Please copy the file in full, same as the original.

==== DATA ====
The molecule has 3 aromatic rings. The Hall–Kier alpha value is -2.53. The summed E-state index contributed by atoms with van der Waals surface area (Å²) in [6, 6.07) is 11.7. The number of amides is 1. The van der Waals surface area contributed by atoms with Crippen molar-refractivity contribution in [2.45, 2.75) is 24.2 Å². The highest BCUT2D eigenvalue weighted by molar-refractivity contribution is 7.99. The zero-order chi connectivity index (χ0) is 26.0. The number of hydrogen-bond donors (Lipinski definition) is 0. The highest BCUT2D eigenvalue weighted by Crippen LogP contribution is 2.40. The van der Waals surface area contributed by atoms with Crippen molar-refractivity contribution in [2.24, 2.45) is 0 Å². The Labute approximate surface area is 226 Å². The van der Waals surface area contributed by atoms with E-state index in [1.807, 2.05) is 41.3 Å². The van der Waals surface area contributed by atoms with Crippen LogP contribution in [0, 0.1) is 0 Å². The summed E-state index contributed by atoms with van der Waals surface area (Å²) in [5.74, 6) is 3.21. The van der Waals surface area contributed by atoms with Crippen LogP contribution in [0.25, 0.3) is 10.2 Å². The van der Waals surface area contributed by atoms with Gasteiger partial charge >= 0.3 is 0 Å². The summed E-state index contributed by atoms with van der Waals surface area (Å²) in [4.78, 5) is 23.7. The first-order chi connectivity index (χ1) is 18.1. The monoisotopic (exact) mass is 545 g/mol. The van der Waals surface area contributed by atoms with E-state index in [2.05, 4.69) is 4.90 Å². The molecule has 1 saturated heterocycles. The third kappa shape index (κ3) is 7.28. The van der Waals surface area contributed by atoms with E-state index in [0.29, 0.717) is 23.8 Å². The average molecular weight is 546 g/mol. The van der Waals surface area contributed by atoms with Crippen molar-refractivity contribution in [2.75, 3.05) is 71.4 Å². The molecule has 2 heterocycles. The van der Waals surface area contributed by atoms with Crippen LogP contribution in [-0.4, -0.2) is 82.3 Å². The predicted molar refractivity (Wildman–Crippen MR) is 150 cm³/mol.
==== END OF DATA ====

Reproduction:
The molecule has 3 aromatic rings. The Hall–Kier alpha value is -2.53. The summed E-state index contributed by atoms with van der Waals surface area (Å²) in [6, 6.07) is 11.7. The number of amides is 1. The van der Waals surface area contributed by atoms with Crippen molar-refractivity contribution in [2.45, 2.75) is 24.2 Å². The highest BCUT2D eigenvalue weighted by molar-refractivity contribution is 7.99. The zero-order chi connectivity index (χ0) is 26.0. The number of hydrogen-bond donors (Lipinski definition) is 0. The highest BCUT2D eigenvalue weighted by Crippen LogP contribution is 2.40. The van der Waals surface area contributed by atoms with Crippen molar-refractivity contribution in [2.24, 2.45) is 0 Å². The Labute approximate surface area is 226 Å². The van der Waals surface area contributed by atoms with E-state index in [1.807, 2.05) is 41.3 Å². The van der Waals surface area contributed by atoms with Crippen LogP contribution in [0, 0.1) is 0 Å². The summed E-state index contributed by atoms with van der Waals surface area (Å²) in [5.74, 6) is 3.21. The van der Waals surface area contributed by atoms with Crippen LogP contribution in [0.25, 0.3) is 10.2 Å². The van der Waals surface area contributed by atoms with Gasteiger partial charge >= 0.3 is 0 Å². The summed E-state index contributed by atoms with van der Waals surface area (Å²) in [4.78, 5) is 23.7. The first-order chi connectivity index (χ1) is 18.1. The monoisotopic (exact) mass is 545 g/mol. The van der Waals surface area contributed by atoms with E-state index in [2.05, 4.69) is 4.90 Å². The molecule has 1 saturated heterocycles. The third kappa shape index (κ3) is 7.28. The van der Waals surface area contributed by atoms with E-state index in [0.29, 0.717) is 23.8 Å². The average molecular weight is 546 g/mol. The van der Waals surface area contributed by atoms with Crippen molar-refractivity contribution in [2.75, 3.05) is 71.4 Å². The molecule has 2 heterocycles. The van der Waals surface area contributed by atoms with Crippen LogP contribution in [-0.4, -0.2) is 82.3 Å². The predicted molar refractivity (Wildman–Crippen MR) is 150 cm³/mol.